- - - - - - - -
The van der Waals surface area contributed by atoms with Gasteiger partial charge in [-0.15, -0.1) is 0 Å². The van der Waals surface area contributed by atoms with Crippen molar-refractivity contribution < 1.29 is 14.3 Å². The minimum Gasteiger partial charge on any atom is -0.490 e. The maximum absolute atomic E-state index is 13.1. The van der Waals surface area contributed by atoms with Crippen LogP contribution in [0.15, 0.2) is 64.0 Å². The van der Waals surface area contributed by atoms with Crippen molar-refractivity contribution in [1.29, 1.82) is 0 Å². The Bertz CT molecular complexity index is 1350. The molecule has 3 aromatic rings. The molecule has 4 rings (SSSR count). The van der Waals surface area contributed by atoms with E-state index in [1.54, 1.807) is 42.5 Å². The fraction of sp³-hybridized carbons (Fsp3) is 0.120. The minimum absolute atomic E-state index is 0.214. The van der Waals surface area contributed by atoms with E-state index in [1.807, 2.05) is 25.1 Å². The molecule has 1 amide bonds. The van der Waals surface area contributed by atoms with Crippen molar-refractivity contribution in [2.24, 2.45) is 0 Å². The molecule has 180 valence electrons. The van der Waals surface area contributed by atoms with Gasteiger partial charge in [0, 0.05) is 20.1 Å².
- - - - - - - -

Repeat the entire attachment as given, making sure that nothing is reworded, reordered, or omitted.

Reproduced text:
The van der Waals surface area contributed by atoms with Gasteiger partial charge in [-0.15, -0.1) is 0 Å². The van der Waals surface area contributed by atoms with Crippen molar-refractivity contribution < 1.29 is 14.3 Å². The minimum Gasteiger partial charge on any atom is -0.490 e. The maximum absolute atomic E-state index is 13.1. The van der Waals surface area contributed by atoms with Crippen LogP contribution in [0.15, 0.2) is 64.0 Å². The van der Waals surface area contributed by atoms with Crippen molar-refractivity contribution in [1.29, 1.82) is 0 Å². The Bertz CT molecular complexity index is 1350. The molecule has 3 aromatic rings. The molecule has 4 rings (SSSR count). The van der Waals surface area contributed by atoms with E-state index in [1.54, 1.807) is 42.5 Å². The fraction of sp³-hybridized carbons (Fsp3) is 0.120. The minimum absolute atomic E-state index is 0.214. The van der Waals surface area contributed by atoms with E-state index in [1.807, 2.05) is 25.1 Å². The molecule has 1 amide bonds. The van der Waals surface area contributed by atoms with Crippen molar-refractivity contribution in [2.24, 2.45) is 0 Å². The molecule has 180 valence electrons. The van der Waals surface area contributed by atoms with Gasteiger partial charge in [0, 0.05) is 20.1 Å².